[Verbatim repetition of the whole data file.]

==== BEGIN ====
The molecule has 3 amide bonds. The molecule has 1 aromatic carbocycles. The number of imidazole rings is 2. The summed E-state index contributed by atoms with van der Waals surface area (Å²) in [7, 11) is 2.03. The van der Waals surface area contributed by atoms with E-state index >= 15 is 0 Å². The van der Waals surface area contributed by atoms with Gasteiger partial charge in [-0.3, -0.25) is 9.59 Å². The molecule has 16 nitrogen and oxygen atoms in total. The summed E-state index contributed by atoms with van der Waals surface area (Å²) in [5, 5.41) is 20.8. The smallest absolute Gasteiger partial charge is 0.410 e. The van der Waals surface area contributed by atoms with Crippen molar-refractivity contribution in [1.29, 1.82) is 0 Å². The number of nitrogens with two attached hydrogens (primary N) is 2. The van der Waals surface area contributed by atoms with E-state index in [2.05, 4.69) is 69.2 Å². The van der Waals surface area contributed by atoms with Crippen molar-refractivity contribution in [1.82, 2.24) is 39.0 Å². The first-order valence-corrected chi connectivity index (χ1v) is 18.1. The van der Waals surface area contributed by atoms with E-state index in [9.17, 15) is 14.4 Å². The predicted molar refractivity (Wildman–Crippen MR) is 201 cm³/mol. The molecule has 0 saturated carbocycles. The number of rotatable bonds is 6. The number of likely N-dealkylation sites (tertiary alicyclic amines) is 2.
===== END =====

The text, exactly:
The molecule has 3 amide bonds. The molecule has 1 aromatic carbocycles. The number of imidazole rings is 2. The summed E-state index contributed by atoms with van der Waals surface area (Å²) in [7, 11) is 2.03. The van der Waals surface area contributed by atoms with E-state index >= 15 is 0 Å². The van der Waals surface area contributed by atoms with Gasteiger partial charge in [-0.3, -0.25) is 9.59 Å². The molecule has 16 nitrogen and oxygen atoms in total. The summed E-state index contributed by atoms with van der Waals surface area (Å²) in [5, 5.41) is 20.8. The smallest absolute Gasteiger partial charge is 0.410 e. The van der Waals surface area contributed by atoms with Crippen molar-refractivity contribution in [1.29, 1.82) is 0 Å². The number of nitrogens with two attached hydrogens (primary N) is 2. The van der Waals surface area contributed by atoms with E-state index in [2.05, 4.69) is 69.2 Å². The van der Waals surface area contributed by atoms with Crippen molar-refractivity contribution in [1.82, 2.24) is 39.0 Å². The first-order valence-corrected chi connectivity index (χ1v) is 18.1. The van der Waals surface area contributed by atoms with E-state index in [9.17, 15) is 14.4 Å². The predicted molar refractivity (Wildman–Crippen MR) is 201 cm³/mol. The molecule has 0 saturated carbocycles. The number of rotatable bonds is 6. The number of likely N-dealkylation sites (tertiary alicyclic amines) is 2.